I know 3D movies are all the rage right now and 3D TVs are flying off the shelves, but before you invest imagine being able to enjoy a more 3D experience without the cumbersome glasses. The reality may be closer than you think.

Researchers have developed a way to create a 3D image through a single lens, without moving the camera. The technology could allow amateur photographers and microscopists to create the impression of a stereo image without using expensive hardware. It could also provide a cheaper method to create 3D films for the big screen.

The method, named ‘light-field moment imaging’, developed at the Harvard School of Engineering and Applied Sciences, relies only on computation and mathematics. It takes two images from the same camera position but focused at different depths.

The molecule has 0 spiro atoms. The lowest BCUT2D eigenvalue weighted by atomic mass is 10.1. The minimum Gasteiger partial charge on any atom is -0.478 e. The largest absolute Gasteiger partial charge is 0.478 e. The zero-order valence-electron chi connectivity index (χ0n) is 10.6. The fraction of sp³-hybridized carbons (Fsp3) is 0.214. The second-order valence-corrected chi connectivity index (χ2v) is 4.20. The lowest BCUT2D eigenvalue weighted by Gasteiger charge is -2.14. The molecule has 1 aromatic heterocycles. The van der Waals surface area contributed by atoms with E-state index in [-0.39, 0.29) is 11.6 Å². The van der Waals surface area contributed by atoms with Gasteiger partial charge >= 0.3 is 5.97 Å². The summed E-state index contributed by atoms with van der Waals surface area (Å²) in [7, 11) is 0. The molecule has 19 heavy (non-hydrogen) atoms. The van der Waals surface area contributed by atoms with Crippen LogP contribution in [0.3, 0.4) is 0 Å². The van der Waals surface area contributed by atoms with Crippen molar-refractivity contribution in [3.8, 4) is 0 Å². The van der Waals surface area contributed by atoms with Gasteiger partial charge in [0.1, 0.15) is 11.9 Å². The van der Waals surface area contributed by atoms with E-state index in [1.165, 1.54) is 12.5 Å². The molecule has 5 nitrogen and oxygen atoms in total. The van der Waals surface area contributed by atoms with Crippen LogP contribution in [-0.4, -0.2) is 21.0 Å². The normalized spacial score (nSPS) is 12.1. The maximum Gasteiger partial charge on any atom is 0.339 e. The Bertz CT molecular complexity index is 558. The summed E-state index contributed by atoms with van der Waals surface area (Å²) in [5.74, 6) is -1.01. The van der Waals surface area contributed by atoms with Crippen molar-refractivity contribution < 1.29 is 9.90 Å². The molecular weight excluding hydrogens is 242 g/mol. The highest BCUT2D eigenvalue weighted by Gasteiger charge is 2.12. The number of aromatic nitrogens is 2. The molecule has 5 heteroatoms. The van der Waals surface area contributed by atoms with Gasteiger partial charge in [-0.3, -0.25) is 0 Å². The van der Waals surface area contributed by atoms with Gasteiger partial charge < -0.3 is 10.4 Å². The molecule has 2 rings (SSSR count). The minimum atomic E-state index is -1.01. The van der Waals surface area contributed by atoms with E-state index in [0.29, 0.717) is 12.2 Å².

The slight differences between these two images provide enough information for a computer to mathematically create a brand-new image as if the camera had been moved to one side. By stitching these two images together into an animation, anyone can create the impression of a stereo image.

Importantly, the technique offers a new and  accessible way to create 3D images of translucent materials, such as biological tissues.

‘This method devised by Orth and Crozier is an elegant solution to extract depth information with only a minimum of information from a sample,’ said Conor Evans, an assistant professor at Harvard Medical School and an expert in biomedical imaging.

‘Depth measurements in microscopy are usually made by taking many sequential images over a range of depths; the ability to glean depth information from only two images has the potential to accelerate the acquisition of digital microscopy data.’

The researchers claim one day light-field moment imaging will be a way to just use all of the existing cinematography hardware, and get rid of the 3D glasses